Children, despite three decades of high-calorie diets and plush toys, are still compelled to express commitment to their parents through study, the only means of advancing through the pearly gates of Middle Class respectability. The pressure both kids and parents endure to conform to success markers is awesome. The Chinese character for "teach" (jiao) has the character for "good son" (xiao) imbedded within it, suggesting that the act of learning is the most concrete manifestation of filial piety. The average eight-year-old totes more than seven kilograms of books to and from school every day. A 35-year-old employee of JWT came to office in tears because her young daughter was "failing" piano lessons. When I asked the mother whether she thought her daughter was talented, she replied, "It doesn't matter. If she doesn't learn discipline now, she will never get into a good university."
Stress and Guilt.
What's the result of a monomaniacal focus on academic achievement? Stress. And guilt. In a focus group, one eight year old revealed, "I live in fear of disappointing my mother." According to a study conducted by the China Teen Research Center, 75% of children aged thirteen to fifteen spend more than eight hours studying every weekend; 65% feel "stressed" or "very stressed" about academic performance; and 66% take courses during summer and winter holidays. Parents are equally anxious. Per research piloted by the China Institute of Education and Learning, 50% of mothers say they "care about nothing other than their child's studies" but 83% "worry about reducing the burden of heavy daily workloads." One mother's articulation of her dilemma: "I know he is unhappy. I know he should enjoy life. But this is China. What can I do?"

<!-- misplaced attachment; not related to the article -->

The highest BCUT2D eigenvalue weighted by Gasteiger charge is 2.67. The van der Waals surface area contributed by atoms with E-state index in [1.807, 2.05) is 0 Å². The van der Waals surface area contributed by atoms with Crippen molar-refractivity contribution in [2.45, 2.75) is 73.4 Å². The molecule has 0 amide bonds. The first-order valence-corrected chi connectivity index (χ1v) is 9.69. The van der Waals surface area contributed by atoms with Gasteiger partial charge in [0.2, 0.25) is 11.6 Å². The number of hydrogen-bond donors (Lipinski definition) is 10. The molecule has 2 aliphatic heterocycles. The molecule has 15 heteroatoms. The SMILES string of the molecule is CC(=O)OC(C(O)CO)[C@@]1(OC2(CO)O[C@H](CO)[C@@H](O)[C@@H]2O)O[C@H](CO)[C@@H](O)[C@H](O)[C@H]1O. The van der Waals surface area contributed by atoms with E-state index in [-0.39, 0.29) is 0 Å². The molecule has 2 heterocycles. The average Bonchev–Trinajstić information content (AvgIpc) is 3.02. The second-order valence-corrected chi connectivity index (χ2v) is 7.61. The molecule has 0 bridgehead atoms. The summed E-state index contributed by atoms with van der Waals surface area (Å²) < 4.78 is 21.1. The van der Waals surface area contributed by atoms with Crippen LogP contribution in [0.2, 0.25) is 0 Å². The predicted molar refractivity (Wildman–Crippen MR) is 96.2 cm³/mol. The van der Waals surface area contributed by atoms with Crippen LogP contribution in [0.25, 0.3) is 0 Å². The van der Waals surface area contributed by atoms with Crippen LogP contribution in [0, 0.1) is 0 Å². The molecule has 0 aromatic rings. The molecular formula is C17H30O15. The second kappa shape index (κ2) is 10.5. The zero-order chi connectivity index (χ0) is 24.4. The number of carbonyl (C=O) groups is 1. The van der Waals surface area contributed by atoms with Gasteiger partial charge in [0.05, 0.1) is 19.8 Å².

Brands to the Rescue: Happy Achievement
The ambivalence of parents is fundamental, hence the profusion of brands that aim to reconcile achievement with delight. We have noticed five "themes" marketers use to turn "sweat" into "perfume." They include: a) eliminating the struggle between "good for you" and "enjoyment," b) transforming protection-based safety into joy, c) surreptitiously honing competitive instincts, d) increasing both IQ and EQ and e) releasing stress.
Sugar Coated Pills.
Chinese mothers are drawn to brands promising "stealthy learning" -- i.e., intellectual development masked as fun. Disney will succeed more as educational franchise -- its English learning centers are going gangbusters -- than a theme park. Mickey Mouse makes a killing selling a series of Wonder House DVDs. Children learn about everything from the difference between squares and rhomboids to using spanners. McDonald's restaurants, temples of childhood delight in the West, have morphed into scholastic playgrounds in the PRC. Happy Meals offer collectible Snoopy figurines wearing costumes from around the world. McDonald's website, hosted by Professor Ronald, offers "Happy Courses" for multiplication and "chengyu fun" (i.e., classical four-character classical Chinese phrases, the usage of which, even today, is a sign of a keen mind). Smarties' "colorful creativity" platform encourages kids to "sweeten imagination" by arranging candy pellets into art pieces. Skippy peanut butter combines "delicious peanut taste" and "intelligent sandwich preparation."